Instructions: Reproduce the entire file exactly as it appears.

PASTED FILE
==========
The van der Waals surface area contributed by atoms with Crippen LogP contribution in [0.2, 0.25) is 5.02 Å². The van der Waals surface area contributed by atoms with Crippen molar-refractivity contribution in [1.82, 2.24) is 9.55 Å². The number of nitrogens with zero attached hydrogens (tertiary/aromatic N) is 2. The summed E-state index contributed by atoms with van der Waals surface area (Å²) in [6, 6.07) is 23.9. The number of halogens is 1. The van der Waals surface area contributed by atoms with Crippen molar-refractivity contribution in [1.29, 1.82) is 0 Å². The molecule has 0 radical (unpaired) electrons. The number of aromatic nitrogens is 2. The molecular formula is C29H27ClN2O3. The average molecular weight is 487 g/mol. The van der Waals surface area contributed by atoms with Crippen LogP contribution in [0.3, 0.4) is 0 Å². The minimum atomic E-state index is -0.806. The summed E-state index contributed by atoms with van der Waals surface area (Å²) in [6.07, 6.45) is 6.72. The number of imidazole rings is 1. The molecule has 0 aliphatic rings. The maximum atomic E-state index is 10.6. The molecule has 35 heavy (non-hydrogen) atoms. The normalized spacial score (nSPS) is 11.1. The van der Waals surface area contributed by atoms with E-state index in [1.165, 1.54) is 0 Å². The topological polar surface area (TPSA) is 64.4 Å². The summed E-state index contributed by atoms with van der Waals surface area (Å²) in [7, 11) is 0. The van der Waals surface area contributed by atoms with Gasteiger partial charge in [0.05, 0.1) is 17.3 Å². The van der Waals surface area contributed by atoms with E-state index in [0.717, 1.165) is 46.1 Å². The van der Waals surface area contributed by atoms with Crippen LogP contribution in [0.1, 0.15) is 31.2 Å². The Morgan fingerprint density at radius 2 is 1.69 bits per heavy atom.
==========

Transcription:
The van der Waals surface area contributed by atoms with Crippen LogP contribution in [0.2, 0.25) is 5.02 Å². The van der Waals surface area contributed by atoms with Crippen molar-refractivity contribution in [1.82, 2.24) is 9.55 Å². The number of nitrogens with zero attached hydrogens (tertiary/aromatic N) is 2. The summed E-state index contributed by atoms with van der Waals surface area (Å²) in [6, 6.07) is 23.9. The number of halogens is 1. The van der Waals surface area contributed by atoms with Crippen molar-refractivity contribution in [1.29, 1.82) is 0 Å². The molecule has 0 radical (unpaired) electrons. The number of aromatic nitrogens is 2. The molecular formula is C29H27ClN2O3. The average molecular weight is 487 g/mol. The van der Waals surface area contributed by atoms with Crippen LogP contribution in [0.3, 0.4) is 0 Å². The minimum atomic E-state index is -0.806. The summed E-state index contributed by atoms with van der Waals surface area (Å²) in [6.07, 6.45) is 6.72. The number of imidazole rings is 1. The molecule has 0 aliphatic rings. The maximum atomic E-state index is 10.6. The molecule has 35 heavy (non-hydrogen) atoms. The normalized spacial score (nSPS) is 11.1. The van der Waals surface area contributed by atoms with E-state index in [1.165, 1.54) is 0 Å². The topological polar surface area (TPSA) is 64.4 Å². The summed E-state index contributed by atoms with van der Waals surface area (Å²) in [7, 11) is 0. The van der Waals surface area contributed by atoms with Gasteiger partial charge in [0.05, 0.1) is 17.3 Å². The van der Waals surface area contributed by atoms with E-state index in [0.717, 1.165) is 46.1 Å². The van der Waals surface area contributed by atoms with Crippen LogP contribution in [0.1, 0.15) is 31.2 Å². The Morgan fingerprint density at radius 2 is 1.69 bits per heavy atom.